Faith formation in kids is more important than you might think.
I began to understand God in a new dimension after becoming a parent, finally comprehending the tender way in which He loves me unconditionally no matter how many bad choices I make. I also realized quickly how little control I have over them, especially in matters of how they ultimately choose to live out faith in their lives. That said, I want to deliver the best opportunity to for choosing Jesus that I can, and that starts now.
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Lifetime Faith is Formed in Childhood
If endowing the Christian faith to your kids is something you’d like offer them, you’re in luck. You can have a dramatic impact on the rest of their life by how you guide them in things related to church and faith when they are very young. The choice about how to proceed with children’s faith upbringing is far from benign. A National Association of Evangelicals poll finds that 63% of people became Christians before the age of 14, and Barna found that after parents, guidance for spiritual formation falls on the Church. Childhood is a critical time for shaping faith for a lifetime, and most people need that foundation if they are to practice faith when they are older.
Cultivating Faith-Care Well
In other words, putting your kids before yourself when it comes to faith is important right now. Even if you aren’t “feeling” it all the time, remembering the way it will shape them now and later is worth the effort. Just as we carefully consider childcare, education, nutrition and personal development, faith-care for our children is no small decision. Leaving your child’s faith to the wind may blow them where you don’t want them to go. And there are so many great reasons — even secular ones — to be pro-active here.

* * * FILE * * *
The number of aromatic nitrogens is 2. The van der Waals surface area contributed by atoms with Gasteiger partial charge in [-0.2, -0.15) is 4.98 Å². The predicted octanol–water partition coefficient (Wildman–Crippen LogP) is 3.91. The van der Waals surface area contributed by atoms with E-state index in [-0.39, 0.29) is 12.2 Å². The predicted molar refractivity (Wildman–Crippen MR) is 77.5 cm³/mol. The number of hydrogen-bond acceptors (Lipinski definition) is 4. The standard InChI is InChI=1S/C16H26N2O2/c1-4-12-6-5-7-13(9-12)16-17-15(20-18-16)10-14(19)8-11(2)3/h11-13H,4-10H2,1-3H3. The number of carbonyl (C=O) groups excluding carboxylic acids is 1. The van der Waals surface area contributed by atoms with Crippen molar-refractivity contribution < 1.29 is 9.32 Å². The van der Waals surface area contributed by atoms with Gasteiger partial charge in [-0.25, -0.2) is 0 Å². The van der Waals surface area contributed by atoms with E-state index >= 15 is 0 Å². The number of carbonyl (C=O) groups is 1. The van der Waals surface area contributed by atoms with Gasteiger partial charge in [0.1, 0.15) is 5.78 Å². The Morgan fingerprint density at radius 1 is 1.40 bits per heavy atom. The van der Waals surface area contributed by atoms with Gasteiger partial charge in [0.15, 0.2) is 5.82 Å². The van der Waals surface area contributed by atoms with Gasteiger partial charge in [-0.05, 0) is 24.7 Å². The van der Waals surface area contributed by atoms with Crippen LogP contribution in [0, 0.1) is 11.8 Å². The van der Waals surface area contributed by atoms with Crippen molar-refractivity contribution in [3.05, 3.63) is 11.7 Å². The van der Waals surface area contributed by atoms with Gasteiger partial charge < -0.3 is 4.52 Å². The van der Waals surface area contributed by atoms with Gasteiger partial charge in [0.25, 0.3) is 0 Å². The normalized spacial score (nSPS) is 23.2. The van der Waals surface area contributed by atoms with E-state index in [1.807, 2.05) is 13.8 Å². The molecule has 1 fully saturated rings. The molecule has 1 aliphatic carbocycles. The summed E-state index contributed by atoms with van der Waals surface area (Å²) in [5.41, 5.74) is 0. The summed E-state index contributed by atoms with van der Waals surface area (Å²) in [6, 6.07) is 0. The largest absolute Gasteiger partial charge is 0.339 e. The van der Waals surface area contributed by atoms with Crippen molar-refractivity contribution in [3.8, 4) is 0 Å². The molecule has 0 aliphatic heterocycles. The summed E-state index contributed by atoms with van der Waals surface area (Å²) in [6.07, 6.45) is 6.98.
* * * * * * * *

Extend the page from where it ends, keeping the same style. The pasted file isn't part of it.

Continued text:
It Fosters Better Mental Health
A firm faith foundation contributes to a happier, more grounded life. Some parents are worried about feeding faith to their children before they can make a real choice, but studies show a faith foundation is better than hoping they make the “right” decision later on in life. Psychologist Erica Komisar wrote in the Wall Street Journalabout how she has instructed parent-clients to lie to their children about the existence of God because of the benefits to their long-term mental health. Now this isn’t a problem you, as a Christian have, but it goes to show you the value of being pro-active about instilling your faith in your children.
And then there’s this: Children who believe in God are also far less anxious and more hopeful for the course of their lives. Both a 2018 study in the American Journal of Epidemiology and a Harvard study of religious involvement among children found that children who attended a religious service at least once per week scored higher on psychological well being measurements and had lower risks of mental illness. Talking about making a difference in the lives of children!
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If you’re thinking about if it matters now — it does. Don’t delay!